Markets are rallying in anticipation that India is ready to embrace serious economic and financial reform. The landslide victory of the Bharatiya Janta Party (BJP) to elect new Prime Minister Narendra Modi in May’s elections points to a watershed in Indian politics.
For the first time in three decades a single party is in power with an overall majority, giving a powerful mandate to Modi’s administration and it looks as if he intends to use it. Last week, Modi set out a reformist agenda to the Indian Parliament promising to boost foreign investment, simplify tax codes as well building not just basic infrastructure but smart cities and a high-speed rail network.
While there has been a surge of optimism since the new government took office — with the Rupee strengthening and the Indian stock market making fresh highs — the in-tray for Modi will include a number of pressing problems ranging from stubborn inflation to lingering fiscal and current account deficits, to an economy growing at barely half the rate of recent years.
To successfully steer the economy on a new path, much will depend on Modi’s ability to tackle financial reform to internationalize and upgrade India’s financial system.
To get a sense of how significant the changes could be for financial markets and the Indian Rupee, we sat down with Derek Sammann, Senior Managing Director, Foreign Exchange, Metals & Options Solutions; and Malcolm Baker, Senior Director, Foreign Exchange and Interest Rate Products at CME Group.
When it comes to financial markets, what policies will potentially have the biggest impact on international investor confidence?
Derek Sammann (DS): While we are just in the first weeks of the new government, we are already seeing encouraging signs of financial liberalization.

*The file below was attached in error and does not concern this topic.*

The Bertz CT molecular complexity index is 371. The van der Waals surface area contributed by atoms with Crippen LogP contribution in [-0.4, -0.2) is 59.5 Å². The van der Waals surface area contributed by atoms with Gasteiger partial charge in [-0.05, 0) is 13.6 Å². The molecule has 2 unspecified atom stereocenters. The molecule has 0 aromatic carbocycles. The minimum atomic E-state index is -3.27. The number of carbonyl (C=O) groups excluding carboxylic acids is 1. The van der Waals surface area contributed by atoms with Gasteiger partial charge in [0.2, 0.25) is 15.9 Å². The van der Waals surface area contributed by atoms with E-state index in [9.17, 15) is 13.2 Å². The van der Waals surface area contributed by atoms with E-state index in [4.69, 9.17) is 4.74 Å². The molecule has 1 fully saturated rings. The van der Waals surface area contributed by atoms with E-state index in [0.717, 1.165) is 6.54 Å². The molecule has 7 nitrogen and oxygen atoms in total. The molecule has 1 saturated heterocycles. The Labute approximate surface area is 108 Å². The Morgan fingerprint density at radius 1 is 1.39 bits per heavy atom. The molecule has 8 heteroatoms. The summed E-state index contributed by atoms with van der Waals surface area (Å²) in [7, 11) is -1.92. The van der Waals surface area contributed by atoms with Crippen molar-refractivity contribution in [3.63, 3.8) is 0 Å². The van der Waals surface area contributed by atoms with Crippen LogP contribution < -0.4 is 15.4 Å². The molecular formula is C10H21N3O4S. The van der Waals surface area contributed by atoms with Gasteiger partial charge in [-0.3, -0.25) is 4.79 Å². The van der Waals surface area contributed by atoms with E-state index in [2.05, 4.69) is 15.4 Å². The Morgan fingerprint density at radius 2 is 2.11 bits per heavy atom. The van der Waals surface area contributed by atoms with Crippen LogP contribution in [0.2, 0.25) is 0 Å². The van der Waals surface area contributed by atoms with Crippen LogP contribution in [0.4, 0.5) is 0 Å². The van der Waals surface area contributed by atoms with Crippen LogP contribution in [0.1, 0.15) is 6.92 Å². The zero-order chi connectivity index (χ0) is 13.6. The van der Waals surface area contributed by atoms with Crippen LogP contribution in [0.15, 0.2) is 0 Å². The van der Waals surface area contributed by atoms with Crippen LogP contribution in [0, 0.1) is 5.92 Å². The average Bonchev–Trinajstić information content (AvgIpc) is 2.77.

One change I would highlight is the move to increase the access of foreign portfolio investors to trade on domestic exchange-traded currency derivative markets. At the beginning of June The Reserve Bank of India (RBI) increased the potential hedging position to up to USD10 million over and above the exposure of the portfolio investment.
While this might not be significant in its immediate impact, the direction is highly encouraging. Further guidelines are expected to also boost participation by domestic entities in the exchange-traded currency derivatives market.
This should help to boost liquidity and redirect some of the Rupee currency trading — which had migrated offshore — back onshore. It is important to bring price discovery onshore, and I think that is very powerful and healthy for the market.
Do you think there will be any policy change at the Reserve Bank of India headed by Raghuram Rajan, given Prime Minister Modi has run on a fiscally aggressive platform?
DS: I think the decision by Prime Minister Modi to keep Dr. Rajan in place at the RBI shows they have broadly similar aims. This sends a very strong signal that the reform agenda will continue.
Since taking his position in August 2013, Dr. Rajan has already stabilized India’s financial markets and is now rolling back some of these temporary measures. For example, while measures were implemented to increase imports of gold — the second largest import item after oil – to reduce pressure on the current account, the deficit is now shrinking and these are now being partially reversed.
The Indian Rupee has been through somewhat of a rollercoaster ride in the past year. What are your expectations on the currency policy at the RBI going forward?
DS: Like various other emerging market currencies, the Rupee was a victim of international capital reacting to Fed tapering last year. While Dr. Rajan remains very much an advocate of free markets, he also recognizes the risks in the U.S. Federal Reserve’s retreat from quantitative easing.